STEP 4. REPENT TO GOD for how my sin replaced and misrepresented Him.
NOTE: Many people have asked how they can get a copy of the seminar notebook referenced in this verbal presentation. You can request a copy from Summit’s admin over counseling at email@example.com (please note this is an administrative account; no individual or family counsel is provided through e-mail).
“My anger is a counterfeit god mocking my Savior. I am beginning to see how offensive my anger is to God and how much pride I express trying to be/replace God. I repent not merely because my anger hurts other people or disrupts my life, but because God is superior to my anger and lovingly enables me to love Him (I John 4:19).”
Memorize: Acts 3:19-20 (ESV), “Repent, therefore, and turn again, that your sins may be blotted out, that times of refreshing may come from the presence of the Lord, and that he may send the Christ appointed for you, Jesus.” As you memorize this passage reflect upon these key points:
- “Repent” – This is the universal call of God for every person who sins. Do not hear it as a shame tactic.
- “Turn again” – If you have never surrendered your life to Christ the first time, talk to your group leader.
- “Times of refreshing” – Repentance is the only way to the lasting joy and peace you seek.
- “Presence of the Lord” – God desires for you to be near to Him. You are not approaching unwelcomed.
- “Appointed for you” – Jesus Christ was sent for you to do what you’ve been trying to do on your own.
“Warmaking is a prime trait of sinners. It’s the image of Satan: liar, murderer, divider, aggressor (p. 32)… In this we become like the Devil himself (no surprise that the Devil is mentioned in James 3:15 and 4:7). We act exactly like the adversary who seeks to usurp God’s throne and who acts as the accuser of the brethren (p. 34)… But the angry person plays god, and in so doing plays the Devil, rather than letting God be God, and so embracing the Redeemer’s agenda (p. 41).” David Powlison in “Getting to the Heart of Conflict: Anger, Part 3” in JBC (Fall 1997).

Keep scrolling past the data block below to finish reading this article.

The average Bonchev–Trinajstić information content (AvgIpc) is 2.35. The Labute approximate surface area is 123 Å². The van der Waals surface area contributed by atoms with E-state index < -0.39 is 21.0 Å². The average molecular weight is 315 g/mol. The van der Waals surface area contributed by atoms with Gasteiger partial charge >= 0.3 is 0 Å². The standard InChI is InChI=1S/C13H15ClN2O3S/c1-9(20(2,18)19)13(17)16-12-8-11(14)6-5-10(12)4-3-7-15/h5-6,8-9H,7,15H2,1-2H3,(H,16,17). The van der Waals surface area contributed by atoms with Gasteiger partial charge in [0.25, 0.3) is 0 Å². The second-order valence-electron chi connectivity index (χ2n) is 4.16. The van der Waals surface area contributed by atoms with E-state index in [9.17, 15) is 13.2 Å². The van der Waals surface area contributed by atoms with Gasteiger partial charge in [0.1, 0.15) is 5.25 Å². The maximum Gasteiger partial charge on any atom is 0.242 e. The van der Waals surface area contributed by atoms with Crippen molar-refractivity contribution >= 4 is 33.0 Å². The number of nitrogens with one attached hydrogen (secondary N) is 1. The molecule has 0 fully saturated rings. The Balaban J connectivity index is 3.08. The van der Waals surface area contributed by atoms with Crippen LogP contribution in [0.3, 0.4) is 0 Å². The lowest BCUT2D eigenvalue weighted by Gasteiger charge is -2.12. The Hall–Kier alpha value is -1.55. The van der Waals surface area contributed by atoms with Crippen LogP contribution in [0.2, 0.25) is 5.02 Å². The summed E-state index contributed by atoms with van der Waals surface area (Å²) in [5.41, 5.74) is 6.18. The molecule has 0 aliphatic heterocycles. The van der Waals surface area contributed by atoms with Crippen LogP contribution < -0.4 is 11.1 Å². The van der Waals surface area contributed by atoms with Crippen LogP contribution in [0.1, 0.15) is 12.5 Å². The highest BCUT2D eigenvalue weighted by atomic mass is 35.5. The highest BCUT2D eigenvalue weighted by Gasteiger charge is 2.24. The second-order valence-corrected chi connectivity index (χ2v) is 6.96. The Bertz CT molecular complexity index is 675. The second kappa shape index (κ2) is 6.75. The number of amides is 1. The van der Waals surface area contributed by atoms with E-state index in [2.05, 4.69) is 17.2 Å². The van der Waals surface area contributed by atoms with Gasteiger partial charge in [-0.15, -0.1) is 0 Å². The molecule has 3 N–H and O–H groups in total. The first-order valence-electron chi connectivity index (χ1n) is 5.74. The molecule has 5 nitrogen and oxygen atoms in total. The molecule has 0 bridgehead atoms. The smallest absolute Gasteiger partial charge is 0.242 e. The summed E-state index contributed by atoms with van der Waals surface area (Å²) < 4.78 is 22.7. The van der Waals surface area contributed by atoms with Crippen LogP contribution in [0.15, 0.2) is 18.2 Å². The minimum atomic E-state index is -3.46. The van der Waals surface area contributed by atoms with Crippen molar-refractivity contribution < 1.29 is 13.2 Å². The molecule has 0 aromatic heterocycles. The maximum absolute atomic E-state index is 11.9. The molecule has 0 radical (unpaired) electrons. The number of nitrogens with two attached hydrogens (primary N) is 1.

“At the Fall, the God who is to be loved, obeyed, and served became the scapegoat for the sins of his people (p. 24)… To the degree that you have based your life on something other than the Lord, to that degree God’s love and the hope of the gospel will not comfort you (p. 98).” Paul Tripp in War of Words
“James’s answer for angry hearts is not ‘how-to’ but “Whom-to’: we must go to God himself (p. 64)… Then repent, not of the desire itself, but of the rulingness of the desire, of the way you have been letting it control your heart (p. 71).” Robert Jones in Uprooting Anger
“The Good News is always presented in terms of how love and anger come to be resolved. God expresses His love for His people by each of the three ways He expresses His anger at wrong… First, in love, the anger your sin deserved fell on Jesus… Second, in love, God’s anger works to disarm the power of your sin… Third, in love, God’s anger will deliver you from the pain of other’s sins (p. 41).” David Powlison in “Understanding Anger: Part 1” in JBC (Fall 1995).